Of course all of that effort won’t necessarily prevent Amazon reviews like this one by a reader named M. J. Lane. (One of 83 reviews.) “I cannot believe this hack (Dietz) wrote a novel that precisely mirrors the game. I guess if M$ dangles enough money in front of a writer and says “put this one dimentional story into a novel format” any writer would do it. I was 60 pages into the book and hoping that Dietz would figure out a way to put in SOMEthing that would make this book interesting. But 60 pages of mind numbing was my “puke point” and I gave up. This book was so bad it was the first time I ever considered sending a book back to Amazon and demanding a refund. Unfortunately I spilled wine all over it.” (All misspellings are the exclusive property of M. J. Lane.)

Nice, huh? But then there’s this… Part of an Amazon review by a reader named Christian Wheeler. “Another strong aspect of the novel is how Dietz explores the Covenant side of the conflict through the eyes of a lowly Grunt, Yayap. We see more of their hierarchy (with hints of what we would learn in Halo 2 about the Covenant’s ruling order) and learn more about the individual races, such as the Grunts, Elites, Hunter, and Jackals. The lead Covenant Elite featured in the novel, Orna’Fulsamee, may also be the same Elite who takes on the mantle of the Arbiter in Halo 2. There’s also more info on the Covenant’s history and their motivations in their war with humanity. The UNSC Marines, often little more than cannon fodder in the game, are also fleshed out a lot more. We learn more about Foe-Hammer (always heard but never seen in the game) and other Marines, plus we gain some more insight into Captain Jacob Keyes. Dietz’ writing style is sparse, with just enough descriptive detail to give the reader a good sense of time and place. Weapons and combat tactics are adequately described, and the author has a good sense of action…”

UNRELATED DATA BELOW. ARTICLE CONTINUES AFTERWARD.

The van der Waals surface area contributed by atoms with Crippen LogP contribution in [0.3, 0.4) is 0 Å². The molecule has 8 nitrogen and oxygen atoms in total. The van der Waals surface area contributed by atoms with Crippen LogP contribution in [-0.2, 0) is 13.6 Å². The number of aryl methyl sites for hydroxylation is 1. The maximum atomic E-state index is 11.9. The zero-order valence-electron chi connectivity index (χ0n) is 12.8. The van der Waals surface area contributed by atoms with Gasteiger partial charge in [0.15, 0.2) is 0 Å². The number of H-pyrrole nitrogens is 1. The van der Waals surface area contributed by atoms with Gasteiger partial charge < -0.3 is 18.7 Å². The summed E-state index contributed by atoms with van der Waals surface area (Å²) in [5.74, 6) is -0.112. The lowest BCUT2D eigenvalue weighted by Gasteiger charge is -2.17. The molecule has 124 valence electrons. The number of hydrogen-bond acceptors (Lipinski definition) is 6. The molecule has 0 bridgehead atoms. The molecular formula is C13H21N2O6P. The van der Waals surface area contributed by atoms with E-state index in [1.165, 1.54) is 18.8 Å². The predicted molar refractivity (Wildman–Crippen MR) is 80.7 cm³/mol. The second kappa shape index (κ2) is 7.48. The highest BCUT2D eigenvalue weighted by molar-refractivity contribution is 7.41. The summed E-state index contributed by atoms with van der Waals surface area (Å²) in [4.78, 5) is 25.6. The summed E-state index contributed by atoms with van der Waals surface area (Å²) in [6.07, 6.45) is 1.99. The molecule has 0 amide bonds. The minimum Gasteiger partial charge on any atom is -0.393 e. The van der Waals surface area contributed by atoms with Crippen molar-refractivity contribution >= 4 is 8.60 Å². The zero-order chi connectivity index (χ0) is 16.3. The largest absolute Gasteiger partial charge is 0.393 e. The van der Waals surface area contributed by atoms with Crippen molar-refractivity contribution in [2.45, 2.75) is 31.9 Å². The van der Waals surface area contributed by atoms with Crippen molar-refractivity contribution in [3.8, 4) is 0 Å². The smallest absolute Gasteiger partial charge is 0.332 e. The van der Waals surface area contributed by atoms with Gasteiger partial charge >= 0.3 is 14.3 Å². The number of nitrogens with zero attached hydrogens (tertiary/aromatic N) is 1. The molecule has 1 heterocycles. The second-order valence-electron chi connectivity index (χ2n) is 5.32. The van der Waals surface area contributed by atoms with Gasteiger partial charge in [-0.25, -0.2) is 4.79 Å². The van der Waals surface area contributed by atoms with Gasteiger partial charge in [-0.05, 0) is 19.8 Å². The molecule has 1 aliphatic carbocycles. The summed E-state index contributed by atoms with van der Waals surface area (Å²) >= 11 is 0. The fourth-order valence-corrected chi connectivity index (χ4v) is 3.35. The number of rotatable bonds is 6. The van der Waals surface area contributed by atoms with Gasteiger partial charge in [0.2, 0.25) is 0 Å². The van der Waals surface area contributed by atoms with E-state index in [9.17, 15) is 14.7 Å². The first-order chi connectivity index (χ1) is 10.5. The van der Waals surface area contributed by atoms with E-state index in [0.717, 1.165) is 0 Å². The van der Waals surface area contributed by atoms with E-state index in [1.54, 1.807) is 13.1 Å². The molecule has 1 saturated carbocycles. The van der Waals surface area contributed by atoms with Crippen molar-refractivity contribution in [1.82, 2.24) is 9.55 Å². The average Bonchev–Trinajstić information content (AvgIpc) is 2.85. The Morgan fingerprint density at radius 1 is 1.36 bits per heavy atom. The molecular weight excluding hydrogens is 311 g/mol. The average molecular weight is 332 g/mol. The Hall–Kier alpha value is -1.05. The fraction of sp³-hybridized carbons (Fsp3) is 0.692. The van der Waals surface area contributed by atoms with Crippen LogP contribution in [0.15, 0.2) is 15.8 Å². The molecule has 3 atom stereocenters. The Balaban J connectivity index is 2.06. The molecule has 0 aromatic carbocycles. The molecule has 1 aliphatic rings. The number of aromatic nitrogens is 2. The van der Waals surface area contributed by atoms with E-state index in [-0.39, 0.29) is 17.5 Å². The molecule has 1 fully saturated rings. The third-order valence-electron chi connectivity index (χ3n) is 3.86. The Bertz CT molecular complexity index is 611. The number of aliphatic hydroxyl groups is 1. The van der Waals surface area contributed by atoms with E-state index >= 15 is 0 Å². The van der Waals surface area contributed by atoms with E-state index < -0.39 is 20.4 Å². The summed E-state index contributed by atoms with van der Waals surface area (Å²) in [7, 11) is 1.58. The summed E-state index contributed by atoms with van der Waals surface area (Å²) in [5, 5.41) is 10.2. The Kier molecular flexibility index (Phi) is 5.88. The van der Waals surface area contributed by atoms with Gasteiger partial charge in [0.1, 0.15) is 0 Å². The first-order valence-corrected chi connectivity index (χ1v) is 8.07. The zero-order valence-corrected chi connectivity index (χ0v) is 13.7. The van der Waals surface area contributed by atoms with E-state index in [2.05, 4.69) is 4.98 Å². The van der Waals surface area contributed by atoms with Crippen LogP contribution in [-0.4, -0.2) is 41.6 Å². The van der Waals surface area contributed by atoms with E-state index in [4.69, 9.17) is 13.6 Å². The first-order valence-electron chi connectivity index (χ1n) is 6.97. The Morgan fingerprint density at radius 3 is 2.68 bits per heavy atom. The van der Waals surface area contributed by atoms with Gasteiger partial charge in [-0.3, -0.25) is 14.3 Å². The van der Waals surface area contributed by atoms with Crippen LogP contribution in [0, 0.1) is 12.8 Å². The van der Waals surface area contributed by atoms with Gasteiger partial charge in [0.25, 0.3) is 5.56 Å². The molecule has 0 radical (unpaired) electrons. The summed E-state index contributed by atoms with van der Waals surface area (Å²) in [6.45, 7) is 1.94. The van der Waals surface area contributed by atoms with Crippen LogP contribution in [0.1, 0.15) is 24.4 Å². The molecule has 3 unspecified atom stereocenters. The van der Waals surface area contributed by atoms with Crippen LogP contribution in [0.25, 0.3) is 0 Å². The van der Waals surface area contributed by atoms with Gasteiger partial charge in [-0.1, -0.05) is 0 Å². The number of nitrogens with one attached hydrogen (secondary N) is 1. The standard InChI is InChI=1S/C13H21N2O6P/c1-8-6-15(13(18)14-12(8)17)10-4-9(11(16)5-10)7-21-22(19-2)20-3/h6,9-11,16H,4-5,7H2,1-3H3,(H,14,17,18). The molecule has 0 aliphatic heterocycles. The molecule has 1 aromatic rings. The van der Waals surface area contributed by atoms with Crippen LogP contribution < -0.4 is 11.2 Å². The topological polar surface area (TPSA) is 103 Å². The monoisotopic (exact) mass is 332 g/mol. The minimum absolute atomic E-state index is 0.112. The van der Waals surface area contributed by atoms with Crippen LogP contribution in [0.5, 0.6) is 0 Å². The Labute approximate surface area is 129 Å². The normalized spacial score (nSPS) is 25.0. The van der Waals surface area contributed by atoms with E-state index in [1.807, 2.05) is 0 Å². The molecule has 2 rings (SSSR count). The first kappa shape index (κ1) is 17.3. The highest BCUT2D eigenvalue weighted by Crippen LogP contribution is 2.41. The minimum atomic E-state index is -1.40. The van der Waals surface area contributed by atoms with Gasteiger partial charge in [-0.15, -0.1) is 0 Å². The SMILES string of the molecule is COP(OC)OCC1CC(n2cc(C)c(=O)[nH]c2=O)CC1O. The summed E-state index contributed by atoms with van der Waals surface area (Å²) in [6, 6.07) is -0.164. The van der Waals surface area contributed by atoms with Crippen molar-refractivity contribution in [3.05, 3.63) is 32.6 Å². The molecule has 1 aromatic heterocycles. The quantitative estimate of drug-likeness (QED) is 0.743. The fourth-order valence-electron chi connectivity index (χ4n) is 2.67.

Naturally I think the second reviewer has it right…but the first one certainly nailed all of the things that can go wrong.

As for what can go right, well there’s the money I mentioned earlier, plus more books with your name on them, plus more “hits” on the Internet, plus what could be some new business relationships, plus the possibility of some new readers, (Yes, I have reason to believe that least five or six people read HALO: The Flood and went on to purchase other William C. Dietz books!) Good luck out there–and may the gamers be with you.